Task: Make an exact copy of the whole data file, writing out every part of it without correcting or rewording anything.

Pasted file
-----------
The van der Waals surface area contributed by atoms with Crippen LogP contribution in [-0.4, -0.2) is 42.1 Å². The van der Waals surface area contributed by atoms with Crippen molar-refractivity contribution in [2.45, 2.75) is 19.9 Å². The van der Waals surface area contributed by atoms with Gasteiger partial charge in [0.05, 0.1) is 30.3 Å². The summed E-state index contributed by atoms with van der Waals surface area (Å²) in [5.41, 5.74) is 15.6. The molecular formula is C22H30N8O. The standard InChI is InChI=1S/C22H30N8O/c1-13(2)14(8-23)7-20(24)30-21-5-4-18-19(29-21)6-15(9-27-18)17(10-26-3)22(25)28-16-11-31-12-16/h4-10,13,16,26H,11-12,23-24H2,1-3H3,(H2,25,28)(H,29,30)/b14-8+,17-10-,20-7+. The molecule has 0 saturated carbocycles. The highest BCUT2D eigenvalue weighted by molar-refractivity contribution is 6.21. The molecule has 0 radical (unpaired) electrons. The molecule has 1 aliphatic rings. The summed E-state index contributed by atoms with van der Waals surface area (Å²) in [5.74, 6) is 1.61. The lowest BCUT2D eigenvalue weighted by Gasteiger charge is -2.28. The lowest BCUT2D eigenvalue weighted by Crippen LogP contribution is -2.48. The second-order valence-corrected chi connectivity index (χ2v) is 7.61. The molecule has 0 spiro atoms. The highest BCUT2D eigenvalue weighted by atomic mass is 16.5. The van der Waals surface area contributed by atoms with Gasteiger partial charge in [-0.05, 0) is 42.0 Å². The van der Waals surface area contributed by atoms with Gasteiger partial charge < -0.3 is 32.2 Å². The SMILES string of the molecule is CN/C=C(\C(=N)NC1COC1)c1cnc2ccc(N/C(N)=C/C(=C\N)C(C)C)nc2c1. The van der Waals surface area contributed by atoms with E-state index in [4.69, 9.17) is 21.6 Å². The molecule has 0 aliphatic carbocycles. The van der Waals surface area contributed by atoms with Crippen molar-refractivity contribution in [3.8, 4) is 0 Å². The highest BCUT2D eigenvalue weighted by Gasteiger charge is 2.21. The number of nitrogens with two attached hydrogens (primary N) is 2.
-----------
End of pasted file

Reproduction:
The van der Waals surface area contributed by atoms with Crippen LogP contribution in [-0.4, -0.2) is 42.1 Å². The van der Waals surface area contributed by atoms with Crippen molar-refractivity contribution in [2.45, 2.75) is 19.9 Å². The van der Waals surface area contributed by atoms with Gasteiger partial charge in [0.05, 0.1) is 30.3 Å². The summed E-state index contributed by atoms with van der Waals surface area (Å²) in [5.41, 5.74) is 15.6. The molecular formula is C22H30N8O. The standard InChI is InChI=1S/C22H30N8O/c1-13(2)14(8-23)7-20(24)30-21-5-4-18-19(29-21)6-15(9-27-18)17(10-26-3)22(25)28-16-11-31-12-16/h4-10,13,16,26H,11-12,23-24H2,1-3H3,(H2,25,28)(H,29,30)/b14-8+,17-10-,20-7+. The molecule has 0 saturated carbocycles. The highest BCUT2D eigenvalue weighted by molar-refractivity contribution is 6.21. The molecule has 0 radical (unpaired) electrons. The molecule has 1 aliphatic rings. The summed E-state index contributed by atoms with van der Waals surface area (Å²) in [5.74, 6) is 1.61. The lowest BCUT2D eigenvalue weighted by Gasteiger charge is -2.28. The lowest BCUT2D eigenvalue weighted by Crippen LogP contribution is -2.48. The second-order valence-corrected chi connectivity index (χ2v) is 7.61. The molecule has 0 spiro atoms. The highest BCUT2D eigenvalue weighted by atomic mass is 16.5. The van der Waals surface area contributed by atoms with Gasteiger partial charge in [-0.05, 0) is 42.0 Å². The van der Waals surface area contributed by atoms with Gasteiger partial charge < -0.3 is 32.2 Å². The SMILES string of the molecule is CN/C=C(\C(=N)NC1COC1)c1cnc2ccc(N/C(N)=C/C(=C\N)C(C)C)nc2c1. The van der Waals surface area contributed by atoms with E-state index in [4.69, 9.17) is 21.6 Å². The molecule has 0 aliphatic carbocycles. The van der Waals surface area contributed by atoms with Crippen molar-refractivity contribution in [3.8, 4) is 0 Å². The highest BCUT2D eigenvalue weighted by Gasteiger charge is 2.21. The number of nitrogens with two attached hydrogens (primary N) is 2.